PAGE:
While they’re launching at the same time, Ghostery browser and search aren’t inextricable. The Ghostery browser doesn’t lock you into the company’s search engine; you can choose from six options to use as your default—yes, including Google. Likewise, Tillman says the next phase of growth will include promoting Ghostery search as an option in more established browsers.
Actually using the Ghostery browser and search engine in tandem, even at this early stage, is a refreshingly zippy if minimalist experience. That’s partly because of the foundation that Firefox and Bing provide. “We think that the core of the browser is really good,” says Tillman. “We take Firefox and then we strip it down.” That means no integrations like Pocket, which comes standard on Firefox proper. And privacy-friendly settings that might be optional on Mozilla’s browser are turned all the way up by default in Ghostery. (It also comes with a private browsing mode that goes to 11. “It’s much more aggressive,” says Tillman, “to the point where things get a little unusable.”)
Over the course of a few days of playing with the pre-beta as my daily driver, I found the Ghostery browser itself to be stable, with all the features you’d expect given its Firefox foundation. In addition to the stock privacy and anti-tracking features you can already find in the Ghostery extension, it takes advantage of Firefox features like Redirect Tracking Protection, which wipes away cookies and site data every 24 hours from sites you don’t visit often. It also enables advanced features like dynamic first-party isolation and protection against tracker-cloaking technology by default. Basically, it makes it as hard as possible for ad companies to follow you around the web.
My experience with search is a little harder to go on. The iteration I used didn’t have basic features like image, map, news, and video returns, and I ran into an error message whenever I tried to navigate to the second page of results. Tillman says that by the time the beta launches, Ghostery’s search product will include image and video categories, and will soon after add staples like shopping. Presumably whatever bug kept me stuck on page one will be squashed by then as well.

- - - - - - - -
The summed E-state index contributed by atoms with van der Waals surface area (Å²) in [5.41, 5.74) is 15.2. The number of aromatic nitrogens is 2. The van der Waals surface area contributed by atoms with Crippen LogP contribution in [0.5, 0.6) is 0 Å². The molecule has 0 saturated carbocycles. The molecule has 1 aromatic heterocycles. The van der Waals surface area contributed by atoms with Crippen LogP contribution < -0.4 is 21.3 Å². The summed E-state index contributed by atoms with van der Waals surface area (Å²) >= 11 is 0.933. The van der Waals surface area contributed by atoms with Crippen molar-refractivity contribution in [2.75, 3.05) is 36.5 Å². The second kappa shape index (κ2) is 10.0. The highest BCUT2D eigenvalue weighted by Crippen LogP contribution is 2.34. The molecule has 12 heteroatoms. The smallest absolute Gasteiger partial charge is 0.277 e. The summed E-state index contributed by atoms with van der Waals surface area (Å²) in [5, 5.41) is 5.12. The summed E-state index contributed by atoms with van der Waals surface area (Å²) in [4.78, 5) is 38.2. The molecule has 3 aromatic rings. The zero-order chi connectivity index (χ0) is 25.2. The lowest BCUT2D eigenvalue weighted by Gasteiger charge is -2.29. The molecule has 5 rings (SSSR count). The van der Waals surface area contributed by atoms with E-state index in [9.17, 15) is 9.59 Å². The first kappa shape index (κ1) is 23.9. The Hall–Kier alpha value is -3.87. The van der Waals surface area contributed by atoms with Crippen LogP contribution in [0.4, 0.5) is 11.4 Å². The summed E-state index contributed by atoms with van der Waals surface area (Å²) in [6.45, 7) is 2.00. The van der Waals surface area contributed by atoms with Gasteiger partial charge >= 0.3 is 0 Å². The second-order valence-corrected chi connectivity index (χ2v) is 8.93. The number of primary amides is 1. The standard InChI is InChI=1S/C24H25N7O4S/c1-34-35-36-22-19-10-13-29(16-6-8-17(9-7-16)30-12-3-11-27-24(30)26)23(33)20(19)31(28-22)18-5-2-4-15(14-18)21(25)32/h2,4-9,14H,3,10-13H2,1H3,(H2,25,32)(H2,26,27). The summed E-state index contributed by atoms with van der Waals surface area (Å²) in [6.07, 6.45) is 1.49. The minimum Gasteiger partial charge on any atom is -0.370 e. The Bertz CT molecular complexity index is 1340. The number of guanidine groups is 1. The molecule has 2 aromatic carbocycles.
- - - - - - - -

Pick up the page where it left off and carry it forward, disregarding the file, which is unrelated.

As for the results themselves, they were fine! A couple of years ago I used Bing extensively and exclusively, and found that while it had plenty of annoying ticks it actually served up decent results. If anything, by stripping away all of the frippery and bloat that makes Bing a slog, Ghostery offers a stirring defense of that engine’s core capabilities. Eventually I missed being able to drill down to news results specifically, or being able to search for images at all—again, that’ll be there in the final build—but honestly there was something refreshing about searching for something on the internet and finding link after link after link about what you are looking for, instead of ads and knowledge panels and AMP carousels. So this is what it feels like when a search engine actually wants to send you to another site.
Eventually, Ghostery plans to integrate its ad-tracking tech even further, perhaps allowing you to filter out sites that have more than 20 trackers from results, or ranking pages based on privacy-friendly metrics.
Ghostery’s browser and search engine won’t be for everyone. Established browsers like Safari and, yes, Firefox already go a long way toward providing some of the the protections Ghostery promises. Even Chrome plans to phase out third-party cookies eventually. The Ghostery extension also continues to provide plenty of cover for dedicated Chrome users. But there’s a clear and present need for an internet that respects your privacy better than the current one does. A number of companies are trying to build that future, including DuckDuckGo and Brave and the Tor Project, among others. With its impending expansion, Ghostery has solidified its role as one of those architects.